, TAIPEI, Jan 17 – As new president Tsai Ing-wen pledges a stronger Taiwan that is proud of its identity, tensions with China are already simmering as Beijing watches and waits.
Tsai ousted the ruling Kuomintang to take the presidency in a landslide Saturday as voters turned their backs on closer ties with China.
The Beijing-friendly KMT also lost control of parliament for the first time.
Its disastrous defeat tapped into frustration and fear that the island’s sovereignty is being eroded by China after an eight-year rapprochement under outgoing President Ma Ying-jeou.
“It is a political earthquake,” said Jean-Pierre Cabestan, political science professor at Hong Kong Baptist University.
“I don’t think Beijing will react quickly, but it means more trouble.
“It would be surprising if (China’s President) Xi, who has been assertive with the whole world, is not assertive with Taiwan,” said Cabestan, adding China’s strategy would depend on the actions of Tsai and Taiwan’s main ally the United States.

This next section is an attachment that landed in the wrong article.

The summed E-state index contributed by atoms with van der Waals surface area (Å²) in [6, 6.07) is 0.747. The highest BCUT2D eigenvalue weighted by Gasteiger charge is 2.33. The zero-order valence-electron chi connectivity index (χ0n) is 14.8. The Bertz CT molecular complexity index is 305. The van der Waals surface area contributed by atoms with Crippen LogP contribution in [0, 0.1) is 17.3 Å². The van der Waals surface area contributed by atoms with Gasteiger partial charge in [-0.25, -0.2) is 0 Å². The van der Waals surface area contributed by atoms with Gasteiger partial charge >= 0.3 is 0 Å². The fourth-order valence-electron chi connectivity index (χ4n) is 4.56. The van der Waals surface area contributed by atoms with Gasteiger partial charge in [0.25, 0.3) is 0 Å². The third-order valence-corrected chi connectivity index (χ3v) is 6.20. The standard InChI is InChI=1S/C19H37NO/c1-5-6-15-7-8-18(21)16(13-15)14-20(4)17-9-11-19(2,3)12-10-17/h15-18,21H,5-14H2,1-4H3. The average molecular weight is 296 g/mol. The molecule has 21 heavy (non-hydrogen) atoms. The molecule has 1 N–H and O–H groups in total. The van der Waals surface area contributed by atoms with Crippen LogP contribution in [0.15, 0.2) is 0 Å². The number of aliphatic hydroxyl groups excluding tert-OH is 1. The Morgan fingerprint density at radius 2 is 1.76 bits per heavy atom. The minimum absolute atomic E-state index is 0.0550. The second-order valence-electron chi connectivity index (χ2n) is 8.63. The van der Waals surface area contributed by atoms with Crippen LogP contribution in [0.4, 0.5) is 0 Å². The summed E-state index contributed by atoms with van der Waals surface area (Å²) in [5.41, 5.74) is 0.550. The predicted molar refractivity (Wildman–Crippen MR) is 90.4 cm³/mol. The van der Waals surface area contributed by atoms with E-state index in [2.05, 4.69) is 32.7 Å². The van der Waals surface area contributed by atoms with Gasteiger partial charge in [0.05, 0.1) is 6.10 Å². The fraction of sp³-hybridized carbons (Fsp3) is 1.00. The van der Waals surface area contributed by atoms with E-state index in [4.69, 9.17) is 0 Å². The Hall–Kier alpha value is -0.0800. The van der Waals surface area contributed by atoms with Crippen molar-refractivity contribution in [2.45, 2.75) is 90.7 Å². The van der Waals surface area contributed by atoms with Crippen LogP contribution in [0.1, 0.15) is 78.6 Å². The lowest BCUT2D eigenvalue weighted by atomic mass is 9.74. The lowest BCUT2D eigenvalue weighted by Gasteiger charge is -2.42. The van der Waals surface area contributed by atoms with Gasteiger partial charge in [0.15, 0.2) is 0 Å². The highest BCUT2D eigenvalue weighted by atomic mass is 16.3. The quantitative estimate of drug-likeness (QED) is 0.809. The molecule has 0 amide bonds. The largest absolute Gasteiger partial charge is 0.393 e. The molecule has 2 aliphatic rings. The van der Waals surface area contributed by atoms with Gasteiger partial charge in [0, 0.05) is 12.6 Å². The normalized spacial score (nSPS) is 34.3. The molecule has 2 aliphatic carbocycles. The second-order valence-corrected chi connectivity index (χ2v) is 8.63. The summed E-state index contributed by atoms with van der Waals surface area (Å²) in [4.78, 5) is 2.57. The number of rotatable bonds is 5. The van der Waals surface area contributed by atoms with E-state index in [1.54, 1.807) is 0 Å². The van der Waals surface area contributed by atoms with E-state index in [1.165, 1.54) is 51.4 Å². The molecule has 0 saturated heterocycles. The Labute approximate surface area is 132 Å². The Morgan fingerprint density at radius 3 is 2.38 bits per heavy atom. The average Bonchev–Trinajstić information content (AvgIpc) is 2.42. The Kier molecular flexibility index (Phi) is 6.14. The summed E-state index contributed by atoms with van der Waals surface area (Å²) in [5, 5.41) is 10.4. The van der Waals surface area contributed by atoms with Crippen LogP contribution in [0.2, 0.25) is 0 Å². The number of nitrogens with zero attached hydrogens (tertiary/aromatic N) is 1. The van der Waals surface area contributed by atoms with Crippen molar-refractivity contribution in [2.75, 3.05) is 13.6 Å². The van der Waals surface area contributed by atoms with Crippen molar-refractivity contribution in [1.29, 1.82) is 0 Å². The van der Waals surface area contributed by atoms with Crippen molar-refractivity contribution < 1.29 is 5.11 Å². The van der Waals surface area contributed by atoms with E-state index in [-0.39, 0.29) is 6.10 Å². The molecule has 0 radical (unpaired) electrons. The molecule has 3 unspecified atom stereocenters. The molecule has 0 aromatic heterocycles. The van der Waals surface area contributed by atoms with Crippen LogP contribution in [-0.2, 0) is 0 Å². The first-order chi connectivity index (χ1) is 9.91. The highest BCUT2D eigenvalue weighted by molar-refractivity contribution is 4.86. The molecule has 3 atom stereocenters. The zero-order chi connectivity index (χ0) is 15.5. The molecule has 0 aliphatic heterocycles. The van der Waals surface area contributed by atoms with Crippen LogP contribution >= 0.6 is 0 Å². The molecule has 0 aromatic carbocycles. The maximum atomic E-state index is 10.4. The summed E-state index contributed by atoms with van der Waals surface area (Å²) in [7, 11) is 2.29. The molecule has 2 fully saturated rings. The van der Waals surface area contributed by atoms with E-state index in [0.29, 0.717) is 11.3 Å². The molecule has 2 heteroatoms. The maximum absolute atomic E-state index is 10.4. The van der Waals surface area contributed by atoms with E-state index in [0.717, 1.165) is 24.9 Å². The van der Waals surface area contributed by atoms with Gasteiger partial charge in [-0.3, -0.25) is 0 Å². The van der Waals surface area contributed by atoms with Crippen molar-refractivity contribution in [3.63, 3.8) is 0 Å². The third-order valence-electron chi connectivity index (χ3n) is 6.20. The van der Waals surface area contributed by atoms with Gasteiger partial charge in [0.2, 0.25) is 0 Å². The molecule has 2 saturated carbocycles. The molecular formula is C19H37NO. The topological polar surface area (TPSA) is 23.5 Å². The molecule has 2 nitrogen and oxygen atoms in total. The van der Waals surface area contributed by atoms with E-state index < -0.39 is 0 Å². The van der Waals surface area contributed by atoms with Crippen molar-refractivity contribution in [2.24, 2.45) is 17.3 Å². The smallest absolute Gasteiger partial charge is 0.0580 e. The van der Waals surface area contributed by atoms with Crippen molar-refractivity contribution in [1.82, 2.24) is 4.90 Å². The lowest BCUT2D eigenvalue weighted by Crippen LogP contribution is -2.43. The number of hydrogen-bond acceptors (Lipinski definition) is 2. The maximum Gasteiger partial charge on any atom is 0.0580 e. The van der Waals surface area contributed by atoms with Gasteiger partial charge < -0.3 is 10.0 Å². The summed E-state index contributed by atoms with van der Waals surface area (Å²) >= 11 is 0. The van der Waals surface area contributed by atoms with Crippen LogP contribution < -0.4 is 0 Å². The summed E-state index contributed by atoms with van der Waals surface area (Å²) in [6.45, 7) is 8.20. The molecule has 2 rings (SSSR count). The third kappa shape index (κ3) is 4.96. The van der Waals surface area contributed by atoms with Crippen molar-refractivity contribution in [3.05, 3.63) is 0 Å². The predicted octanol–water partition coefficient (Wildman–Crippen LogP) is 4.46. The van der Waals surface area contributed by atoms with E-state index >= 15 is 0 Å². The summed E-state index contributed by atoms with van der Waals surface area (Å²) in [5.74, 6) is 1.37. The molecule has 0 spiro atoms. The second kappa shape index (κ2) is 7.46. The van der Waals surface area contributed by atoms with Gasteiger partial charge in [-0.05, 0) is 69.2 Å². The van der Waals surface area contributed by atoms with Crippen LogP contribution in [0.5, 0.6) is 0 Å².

Beijing has already responded to the election rout by warning that it would resolutely oppose any bid by Taiwan to seek independence.
Taiwan is a self-ruling democracy since splitting with China in 1949 after a civil war, but has never formally declared independence, and Beijing sees it as part of its territory awaiting reunification, by force if necessary.
Tsai has toned down her Democratic Progressive Party’s traditionally pro-independence message – the vast majority of voters want peace with China and she has promised to maintain the “status quo”.
That message has also calmed nerves in the US, which does not want to see tensions flare.
But while Tsai reiterated her commitment to peaceful ties Saturday, she made it clear Taiwan would not be cowed.
She told cheering crowds they should never apologise for their identity and warned that Chinese “suppression” would damage ties.
“Tsai was saying that she plans to promote stability in cross-strait relations but only if Beijing refrains from coercive threats or efforts to tighten the noose on Taiwan diplomatically,” said John Ciorciari, political science professor at the University of Michigan.